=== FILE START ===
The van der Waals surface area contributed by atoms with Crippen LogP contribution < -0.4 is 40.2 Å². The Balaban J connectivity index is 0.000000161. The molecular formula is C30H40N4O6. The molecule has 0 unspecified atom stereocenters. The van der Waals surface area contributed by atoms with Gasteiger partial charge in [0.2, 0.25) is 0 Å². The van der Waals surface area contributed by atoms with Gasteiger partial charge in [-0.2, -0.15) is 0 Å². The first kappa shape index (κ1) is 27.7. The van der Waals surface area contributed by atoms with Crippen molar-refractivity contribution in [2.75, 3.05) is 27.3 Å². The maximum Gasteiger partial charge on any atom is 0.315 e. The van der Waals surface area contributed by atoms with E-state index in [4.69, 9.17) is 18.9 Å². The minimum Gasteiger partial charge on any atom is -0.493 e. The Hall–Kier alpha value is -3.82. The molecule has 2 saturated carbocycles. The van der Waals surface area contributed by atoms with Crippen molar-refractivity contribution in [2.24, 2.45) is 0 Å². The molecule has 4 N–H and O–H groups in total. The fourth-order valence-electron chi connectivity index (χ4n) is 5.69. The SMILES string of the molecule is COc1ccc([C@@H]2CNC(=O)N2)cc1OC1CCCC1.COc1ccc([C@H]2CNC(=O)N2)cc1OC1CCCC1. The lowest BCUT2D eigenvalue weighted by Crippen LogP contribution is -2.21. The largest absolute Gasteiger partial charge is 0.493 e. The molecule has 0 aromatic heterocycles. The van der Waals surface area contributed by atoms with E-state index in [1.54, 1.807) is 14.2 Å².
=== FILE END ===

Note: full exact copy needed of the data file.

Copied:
The van der Waals surface area contributed by atoms with Crippen LogP contribution < -0.4 is 40.2 Å². The Balaban J connectivity index is 0.000000161. The molecular formula is C30H40N4O6. The molecule has 0 unspecified atom stereocenters. The van der Waals surface area contributed by atoms with Gasteiger partial charge in [0.2, 0.25) is 0 Å². The van der Waals surface area contributed by atoms with Gasteiger partial charge in [-0.2, -0.15) is 0 Å². The first kappa shape index (κ1) is 27.7. The van der Waals surface area contributed by atoms with Crippen molar-refractivity contribution in [2.75, 3.05) is 27.3 Å². The maximum Gasteiger partial charge on any atom is 0.315 e. The van der Waals surface area contributed by atoms with E-state index in [4.69, 9.17) is 18.9 Å². The minimum Gasteiger partial charge on any atom is -0.493 e. The Hall–Kier alpha value is -3.82. The molecule has 2 saturated carbocycles. The van der Waals surface area contributed by atoms with Crippen molar-refractivity contribution in [2.24, 2.45) is 0 Å². The molecule has 4 N–H and O–H groups in total. The fourth-order valence-electron chi connectivity index (χ4n) is 5.69. The SMILES string of the molecule is COc1ccc([C@@H]2CNC(=O)N2)cc1OC1CCCC1.COc1ccc([C@H]2CNC(=O)N2)cc1OC1CCCC1. The lowest BCUT2D eigenvalue weighted by Crippen LogP contribution is -2.21. The largest absolute Gasteiger partial charge is 0.493 e. The molecule has 0 aromatic heterocycles. The van der Waals surface area contributed by atoms with E-state index in [1.54, 1.807) is 14.2 Å².